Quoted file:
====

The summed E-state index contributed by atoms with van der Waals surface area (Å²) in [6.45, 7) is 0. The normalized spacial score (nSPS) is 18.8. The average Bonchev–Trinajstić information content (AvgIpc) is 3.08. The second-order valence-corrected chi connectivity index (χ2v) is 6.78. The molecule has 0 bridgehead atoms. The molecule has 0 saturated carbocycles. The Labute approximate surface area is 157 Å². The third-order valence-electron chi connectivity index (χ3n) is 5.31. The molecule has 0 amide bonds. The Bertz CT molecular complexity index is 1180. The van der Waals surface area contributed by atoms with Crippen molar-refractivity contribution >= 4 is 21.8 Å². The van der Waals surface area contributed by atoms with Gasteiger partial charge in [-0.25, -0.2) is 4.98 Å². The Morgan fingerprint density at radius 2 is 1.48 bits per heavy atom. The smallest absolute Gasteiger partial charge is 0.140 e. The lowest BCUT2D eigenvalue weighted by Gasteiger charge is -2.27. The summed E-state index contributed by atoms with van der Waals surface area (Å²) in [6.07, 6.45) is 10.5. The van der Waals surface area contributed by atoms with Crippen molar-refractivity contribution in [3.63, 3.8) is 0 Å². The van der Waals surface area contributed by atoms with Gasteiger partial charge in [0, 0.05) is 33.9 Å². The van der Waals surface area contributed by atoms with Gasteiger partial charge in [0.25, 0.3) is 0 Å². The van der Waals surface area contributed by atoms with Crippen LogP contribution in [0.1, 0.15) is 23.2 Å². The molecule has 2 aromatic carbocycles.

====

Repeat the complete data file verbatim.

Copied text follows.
The summed E-state index contributed by atoms with van der Waals surface area (Å²) in [6.45, 7) is 0. The normalized spacial score (nSPS) is 18.8. The average Bonchev–Trinajstić information content (AvgIpc) is 3.08. The second-order valence-corrected chi connectivity index (χ2v) is 6.78. The molecule has 0 bridgehead atoms. The molecule has 0 saturated carbocycles. The Labute approximate surface area is 157 Å². The third-order valence-electron chi connectivity index (χ3n) is 5.31. The molecule has 0 amide bonds. The Bertz CT molecular complexity index is 1180. The van der Waals surface area contributed by atoms with Crippen molar-refractivity contribution >= 4 is 21.8 Å². The van der Waals surface area contributed by atoms with Gasteiger partial charge in [-0.25, -0.2) is 4.98 Å². The Morgan fingerprint density at radius 2 is 1.48 bits per heavy atom. The smallest absolute Gasteiger partial charge is 0.140 e. The lowest BCUT2D eigenvalue weighted by Gasteiger charge is -2.27. The summed E-state index contributed by atoms with van der Waals surface area (Å²) in [6.07, 6.45) is 10.5. The van der Waals surface area contributed by atoms with Crippen molar-refractivity contribution in [3.63, 3.8) is 0 Å². The van der Waals surface area contributed by atoms with Gasteiger partial charge in [0, 0.05) is 33.9 Å². The van der Waals surface area contributed by atoms with Gasteiger partial charge in [0.25, 0.3) is 0 Å². The van der Waals surface area contributed by atoms with Crippen LogP contribution in [0.1, 0.15) is 23.2 Å². The molecule has 2 aromatic carbocycles.